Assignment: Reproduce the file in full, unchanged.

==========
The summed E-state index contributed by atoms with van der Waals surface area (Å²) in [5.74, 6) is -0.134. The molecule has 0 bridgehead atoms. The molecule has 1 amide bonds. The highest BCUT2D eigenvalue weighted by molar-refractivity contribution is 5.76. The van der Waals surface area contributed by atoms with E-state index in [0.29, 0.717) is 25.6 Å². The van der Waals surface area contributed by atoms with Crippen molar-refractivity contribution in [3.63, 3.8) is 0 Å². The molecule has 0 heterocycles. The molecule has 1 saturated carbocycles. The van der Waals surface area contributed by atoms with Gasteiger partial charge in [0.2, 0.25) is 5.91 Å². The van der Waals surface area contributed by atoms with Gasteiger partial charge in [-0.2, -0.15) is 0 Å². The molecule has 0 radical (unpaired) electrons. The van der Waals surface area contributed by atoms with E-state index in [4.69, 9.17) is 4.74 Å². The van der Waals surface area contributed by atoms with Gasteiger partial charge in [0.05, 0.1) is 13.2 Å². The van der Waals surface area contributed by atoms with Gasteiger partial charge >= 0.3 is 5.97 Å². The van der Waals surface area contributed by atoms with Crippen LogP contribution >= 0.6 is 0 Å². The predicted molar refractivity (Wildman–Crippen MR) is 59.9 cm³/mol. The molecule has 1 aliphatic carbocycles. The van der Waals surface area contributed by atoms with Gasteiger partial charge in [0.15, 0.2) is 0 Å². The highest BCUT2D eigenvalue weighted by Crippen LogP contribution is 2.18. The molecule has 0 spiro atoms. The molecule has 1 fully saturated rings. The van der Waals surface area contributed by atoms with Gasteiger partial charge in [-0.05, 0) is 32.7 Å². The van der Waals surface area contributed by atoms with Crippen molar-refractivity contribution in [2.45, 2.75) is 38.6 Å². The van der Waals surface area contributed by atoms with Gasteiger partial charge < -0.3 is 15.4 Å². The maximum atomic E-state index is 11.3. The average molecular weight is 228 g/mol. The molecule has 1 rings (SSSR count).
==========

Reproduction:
The summed E-state index contributed by atoms with van der Waals surface area (Å²) in [5.74, 6) is -0.134. The molecule has 0 bridgehead atoms. The molecule has 1 amide bonds. The highest BCUT2D eigenvalue weighted by molar-refractivity contribution is 5.76. The van der Waals surface area contributed by atoms with E-state index in [0.29, 0.717) is 25.6 Å². The van der Waals surface area contributed by atoms with Crippen molar-refractivity contribution in [3.63, 3.8) is 0 Å². The molecule has 0 heterocycles. The molecule has 1 saturated carbocycles. The van der Waals surface area contributed by atoms with Gasteiger partial charge in [0.2, 0.25) is 5.91 Å². The van der Waals surface area contributed by atoms with Gasteiger partial charge in [-0.2, -0.15) is 0 Å². The molecule has 0 radical (unpaired) electrons. The van der Waals surface area contributed by atoms with E-state index in [4.69, 9.17) is 4.74 Å². The van der Waals surface area contributed by atoms with Gasteiger partial charge in [0.05, 0.1) is 13.2 Å². The van der Waals surface area contributed by atoms with Gasteiger partial charge >= 0.3 is 5.97 Å². The van der Waals surface area contributed by atoms with Crippen LogP contribution >= 0.6 is 0 Å². The predicted molar refractivity (Wildman–Crippen MR) is 59.9 cm³/mol. The molecule has 1 aliphatic carbocycles. The van der Waals surface area contributed by atoms with Gasteiger partial charge in [0.15, 0.2) is 0 Å². The highest BCUT2D eigenvalue weighted by Crippen LogP contribution is 2.18. The molecule has 0 spiro atoms. The molecule has 1 fully saturated rings. The van der Waals surface area contributed by atoms with Gasteiger partial charge in [-0.05, 0) is 32.7 Å². The van der Waals surface area contributed by atoms with Crippen molar-refractivity contribution in [2.45, 2.75) is 38.6 Å². The van der Waals surface area contributed by atoms with Gasteiger partial charge < -0.3 is 15.4 Å². The maximum atomic E-state index is 11.3. The average molecular weight is 228 g/mol. The molecule has 1 rings (SSSR count).